It may not sound dramatic but the latest idea from entreprenuer/programmer Dave Winer bears some watching: a river of news for mobile devices that meshes multiple RSS feeds from one news source into an easy-to-navigate stream of updated links, headlines and summaries. Winer, who played a huge role in the development of blogging, RSS and podcasting, recently began using a Blackberry and wanted a way to keep up without being overwhelmed by the torrent of feeds in his computer-based news aggregator.
His first examples are NYTimesRiver.com and BBCRiver.com, updated every 10 minutes to show the latest items at each site as posted. Each “river” has 250 items with the oldest dropping off as new ones are added; duplicates are pulled. To read the full stories, users have to click through to the site so traffic accrues to the news outlet. Winer told me during a phone chat that he sees this as a chance to introduce more people both to the power of RSS and mobile devices. This particular concept is designed to be static and to scale massively.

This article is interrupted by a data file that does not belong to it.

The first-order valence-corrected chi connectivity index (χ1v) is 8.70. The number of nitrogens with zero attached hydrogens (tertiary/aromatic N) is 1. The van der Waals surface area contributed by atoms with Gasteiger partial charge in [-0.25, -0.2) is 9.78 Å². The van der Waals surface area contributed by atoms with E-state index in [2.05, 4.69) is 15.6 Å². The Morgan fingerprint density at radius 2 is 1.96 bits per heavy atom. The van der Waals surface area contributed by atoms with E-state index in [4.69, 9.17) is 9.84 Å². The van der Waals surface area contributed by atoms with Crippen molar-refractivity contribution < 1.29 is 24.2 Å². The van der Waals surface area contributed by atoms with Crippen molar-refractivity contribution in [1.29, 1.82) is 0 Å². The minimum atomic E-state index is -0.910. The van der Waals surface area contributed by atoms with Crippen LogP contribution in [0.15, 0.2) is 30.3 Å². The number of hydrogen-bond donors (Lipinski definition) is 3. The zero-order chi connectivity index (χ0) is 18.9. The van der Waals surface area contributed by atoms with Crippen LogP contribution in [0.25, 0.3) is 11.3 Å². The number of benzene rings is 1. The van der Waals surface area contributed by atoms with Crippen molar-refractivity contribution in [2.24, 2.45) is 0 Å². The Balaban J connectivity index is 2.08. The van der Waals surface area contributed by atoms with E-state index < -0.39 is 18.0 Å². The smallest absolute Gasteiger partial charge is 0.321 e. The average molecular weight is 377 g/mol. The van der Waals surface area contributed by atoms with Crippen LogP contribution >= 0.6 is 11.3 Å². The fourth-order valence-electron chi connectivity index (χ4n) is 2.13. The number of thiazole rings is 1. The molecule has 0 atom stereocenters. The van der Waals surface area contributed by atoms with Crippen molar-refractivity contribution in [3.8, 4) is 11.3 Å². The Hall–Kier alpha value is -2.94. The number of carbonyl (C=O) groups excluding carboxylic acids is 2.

Winer is the NYT outsider most responsible for the site’s plethora of RSS feeds and its open-link policy to posts from those feeds. He convinced then-NYTimes Digital CEO Martin Nisenholtz back in 2002 to let him set up RSS feeds for use through Radio Userland. The NYT’s embrace of RSS helped pave the way for other major news organizations.
But a lot has changed at the Times since its first foray into RSS. What if the company has a problem with an effort that includes its name and content but isn’t NYT-run? Winer: “If they don’t want it to be on they can turn it off. I hope they don’t do that.”
— Winer also has done a few test versions of RSS-based PDA pages, including a paidContent.org edition.
Update: Winer’s announcement.